Jude Vachon bought her “sweet little two-bedroom house” in Lawrenceville in 2009. It’s the first place she’s ever owned.
Her home, which she shares with her dog Charlie and cat Bedelia (like Amelia Bedelia), used to give Vachon, 52, a sense of security and safety.
But after getting a “nerve-racking” letter from the Pittsburgh Water and Sewer Authority [PWSA] about lead, she requested a test kit to check her home’s pipes. Scratching the pipes revealed a soft, dull gray metal. The lead test came back at 38.6 parts per billion — more than double the Environmental Protection Agency’s action level.
Now her sanctuary seems threatening. She worries: “Am I being poisoned in my own home?” She can’t afford to replace her service line.
Jude is one of PWSA’s 300,000 customers. She is who the water utility is talking to when it says that if you want to get rid of the lead pipes carrying water into your home, then you, as a homeowner, will have to cover the cost of replacing the pipes on your property.
Depending on the size of your yard, the location of trees and other factors, the price tag on replacing the pipes can range anywhere from a few hundred to several thousand dollars.
What most people don’t realize is that the ownership and control of different parts of the water system have been contested since the early 1990s.
When the EPA first started working on getting lead out of water pipes through the Safe Drinking Water Act, they required water utilities to undertake the replacement of all lead service lines — including those that went into privately owned homes and buildings.
But in 1993, when lead contamination started making headlines, water utilities throughout the country began claiming they didn’t have the right to replace lead pipes on private property.
Their argument had some precedent. When the service lines were installed in the early 1900s, the homeowner usually had ownership. But it was city engineers who mandated using lead pipes.
Following a lawsuit by the American Water Works Association trade group in 1993, the original rules in the federal act were struck down. In 2000, the EPA revised the Lead and Copper Rule to instead make the cost of replacing lead pipes on private property the responsibility of homeowners.
The federal rule will be up for another round of revisions this year. Before then, the proposed changes will be posted for public comment. This is a motivation for Paul Schwartz, a D.C.-based clean water policy advocate, to continue pushing back on utilities that he believes are ducking their responsibilities. He thinks the time has never been better to change the policy on lead pipes.
Pittsburgh Mayor Bill Peduto is also trying to effect change. On March 8, he announced a Safe Water Plan in which he said he plans to propose reforms to Pennsylvania’s Municipal Authorities Act. The act prevents the PWSA from replacing the private side of lead lines.
There’s no telling how long reforms could take, if they come to pass at all. And with PWSA contracted to partially replace 1,500 lead lines on public property by July 1, the situation’s urgency is growing.
Just because PWSA is getting rid of some of the lead lines doesn’t mean there will automatically be less lead contamination. In fact, a job done halfway can make it worse.
The public-private divide
As Schwartz points out, there isn’t any controversy over whether a gas or phone company has the right to go onto private land to fix a leaky pipe or a downed wire to address a “public health hazard.”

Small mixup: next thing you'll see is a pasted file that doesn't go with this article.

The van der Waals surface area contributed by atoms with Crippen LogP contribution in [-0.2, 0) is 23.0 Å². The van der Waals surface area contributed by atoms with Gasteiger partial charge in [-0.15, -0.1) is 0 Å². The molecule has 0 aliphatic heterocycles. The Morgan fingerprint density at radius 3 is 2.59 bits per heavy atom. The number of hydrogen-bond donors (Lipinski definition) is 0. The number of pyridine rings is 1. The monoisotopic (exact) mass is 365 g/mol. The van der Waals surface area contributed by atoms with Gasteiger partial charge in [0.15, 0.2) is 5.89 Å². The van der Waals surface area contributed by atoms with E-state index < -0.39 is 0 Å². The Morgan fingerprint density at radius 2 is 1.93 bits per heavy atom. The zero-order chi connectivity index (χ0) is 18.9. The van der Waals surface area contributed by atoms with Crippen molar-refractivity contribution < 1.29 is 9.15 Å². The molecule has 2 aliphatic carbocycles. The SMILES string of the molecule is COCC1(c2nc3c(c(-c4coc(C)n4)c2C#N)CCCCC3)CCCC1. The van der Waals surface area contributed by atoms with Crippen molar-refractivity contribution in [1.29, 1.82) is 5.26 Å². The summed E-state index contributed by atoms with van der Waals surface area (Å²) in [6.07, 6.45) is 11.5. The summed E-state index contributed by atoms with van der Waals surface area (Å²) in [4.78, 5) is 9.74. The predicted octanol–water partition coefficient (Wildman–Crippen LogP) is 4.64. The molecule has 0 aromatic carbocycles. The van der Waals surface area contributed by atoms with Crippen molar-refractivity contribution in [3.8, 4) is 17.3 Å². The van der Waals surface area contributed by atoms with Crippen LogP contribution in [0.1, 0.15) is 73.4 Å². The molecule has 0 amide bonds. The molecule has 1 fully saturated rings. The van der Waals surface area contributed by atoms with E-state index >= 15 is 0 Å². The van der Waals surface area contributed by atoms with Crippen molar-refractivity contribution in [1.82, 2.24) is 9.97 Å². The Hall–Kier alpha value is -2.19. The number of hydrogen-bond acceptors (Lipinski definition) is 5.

But the 2000 revision of the law created a slippery slope, said Schwartz, who currently works for both the Water Alliance and the Campaign for Lead Free Water. Several reports indicate that water utilities nationwide have been claiming they have control over smaller and smaller sections of once-public water lines.
Some water authorities, he said, have even decided to “gift” sections of water pipes to residents, meaning the community then has “control and ownership” of those pipes — also making them the residents’ liability.
PWSA maintains it has no authority to claim ownership and control over the pipes on privately owned property.
“The Municipal Authorities Act specifies how we spend ratepayer funds for water infrastructure,” PWSA representatives told PublicSource in an email. “PWSA cannot access private property without consent and would be held to any/all damages that may result in occupying private property.”
The water authority representative added that throughout its history, PWSA has “very rarely made repairs to privately owned service lines, unless there are extenuating circumstances requiring such work to be performed.”
However, in Philadelphia, there has been a more proactive approach. According to Philadelphia Water Department Spokesperson Laura Copeland, the department will replace private lead service lines at no cost if they discover them during water main replacements — and receive consent from the homeowner. But they won’t replace lines for free at the request of a homeowner.
Shaking lead loose
Vachon doesn’t have the cash on hand to replace her lines, so she’s been researching “like a crazy person” about lead and ways to protect herself from it.
After hours of research, even if she could afford the replacement pipes, she says, “I don’t know if I really want to with the spikes that happen with work on the lines.”
Because lead testing in Pittsburgh yielded results above a federal limit last year, PWSA is obligated to replace 7 percent of the city’s lead service lines per year — until the results come back below 15 ppb.
Here’s why that’s a problem: The Centers for Disease Control and Prevention has found that when only part of a lead service line is replaced, children living near those water lines are twice as likely to have elevated levels of lead in their blood than if none of the lead pipes had been replaced at all.
The reason? The partial pipe replacement process shakes loose the remaining pipe’s lead, causing an increase in lead at the tap for weeks or months after construction ends.
PWSA told PublicSource that the agency is aware of the possibility of increased lead levels for three to six months after a partial line replacement.